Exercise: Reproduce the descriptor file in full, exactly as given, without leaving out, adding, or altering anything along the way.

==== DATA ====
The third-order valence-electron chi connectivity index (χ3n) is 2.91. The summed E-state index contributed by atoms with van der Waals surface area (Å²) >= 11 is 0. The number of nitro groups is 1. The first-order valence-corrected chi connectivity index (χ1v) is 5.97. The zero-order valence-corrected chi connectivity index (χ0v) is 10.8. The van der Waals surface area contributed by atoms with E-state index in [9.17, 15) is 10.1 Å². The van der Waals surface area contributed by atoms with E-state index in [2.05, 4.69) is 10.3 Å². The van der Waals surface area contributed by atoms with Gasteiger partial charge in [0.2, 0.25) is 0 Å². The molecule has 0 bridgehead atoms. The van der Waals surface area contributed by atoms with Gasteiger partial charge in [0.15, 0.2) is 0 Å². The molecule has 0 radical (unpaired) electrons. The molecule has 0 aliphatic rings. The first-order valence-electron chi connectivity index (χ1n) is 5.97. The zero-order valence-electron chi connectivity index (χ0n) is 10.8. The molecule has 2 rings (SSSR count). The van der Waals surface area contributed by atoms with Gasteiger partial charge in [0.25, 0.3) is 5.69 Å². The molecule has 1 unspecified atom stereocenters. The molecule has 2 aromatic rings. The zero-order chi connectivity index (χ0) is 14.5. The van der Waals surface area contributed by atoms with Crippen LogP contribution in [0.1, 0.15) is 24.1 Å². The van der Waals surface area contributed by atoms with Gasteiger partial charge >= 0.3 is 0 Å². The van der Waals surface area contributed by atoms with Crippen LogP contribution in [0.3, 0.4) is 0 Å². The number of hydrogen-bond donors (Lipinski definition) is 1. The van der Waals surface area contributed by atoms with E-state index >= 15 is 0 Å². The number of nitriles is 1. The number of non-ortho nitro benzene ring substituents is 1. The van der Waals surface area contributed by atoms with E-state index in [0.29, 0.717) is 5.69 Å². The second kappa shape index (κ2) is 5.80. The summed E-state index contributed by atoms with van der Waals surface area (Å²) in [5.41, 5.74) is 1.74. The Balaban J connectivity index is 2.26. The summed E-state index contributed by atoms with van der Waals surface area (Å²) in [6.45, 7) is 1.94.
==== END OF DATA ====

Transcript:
The third-order valence-electron chi connectivity index (χ3n) is 2.91. The summed E-state index contributed by atoms with van der Waals surface area (Å²) >= 11 is 0. The number of nitro groups is 1. The first-order valence-corrected chi connectivity index (χ1v) is 5.97. The zero-order valence-corrected chi connectivity index (χ0v) is 10.8. The van der Waals surface area contributed by atoms with E-state index in [9.17, 15) is 10.1 Å². The van der Waals surface area contributed by atoms with E-state index in [2.05, 4.69) is 10.3 Å². The van der Waals surface area contributed by atoms with Gasteiger partial charge in [0.2, 0.25) is 0 Å². The molecule has 0 bridgehead atoms. The van der Waals surface area contributed by atoms with Gasteiger partial charge in [0.15, 0.2) is 0 Å². The molecule has 0 radical (unpaired) electrons. The molecule has 0 aliphatic rings. The first-order valence-electron chi connectivity index (χ1n) is 5.97. The zero-order valence-electron chi connectivity index (χ0n) is 10.8. The molecule has 2 rings (SSSR count). The van der Waals surface area contributed by atoms with Gasteiger partial charge in [0.25, 0.3) is 5.69 Å². The molecule has 1 unspecified atom stereocenters. The molecule has 2 aromatic rings. The zero-order chi connectivity index (χ0) is 14.5. The van der Waals surface area contributed by atoms with Crippen LogP contribution in [0.1, 0.15) is 24.1 Å². The van der Waals surface area contributed by atoms with Gasteiger partial charge >= 0.3 is 0 Å². The van der Waals surface area contributed by atoms with Crippen LogP contribution in [0.3, 0.4) is 0 Å². The number of hydrogen-bond donors (Lipinski definition) is 1. The van der Waals surface area contributed by atoms with E-state index >= 15 is 0 Å². The number of nitriles is 1. The number of non-ortho nitro benzene ring substituents is 1. The van der Waals surface area contributed by atoms with E-state index in [0.29, 0.717) is 5.69 Å². The second kappa shape index (κ2) is 5.80. The summed E-state index contributed by atoms with van der Waals surface area (Å²) in [5.41, 5.74) is 1.74. The Balaban J connectivity index is 2.26. The summed E-state index contributed by atoms with van der Waals surface area (Å²) in [6.45, 7) is 1.94.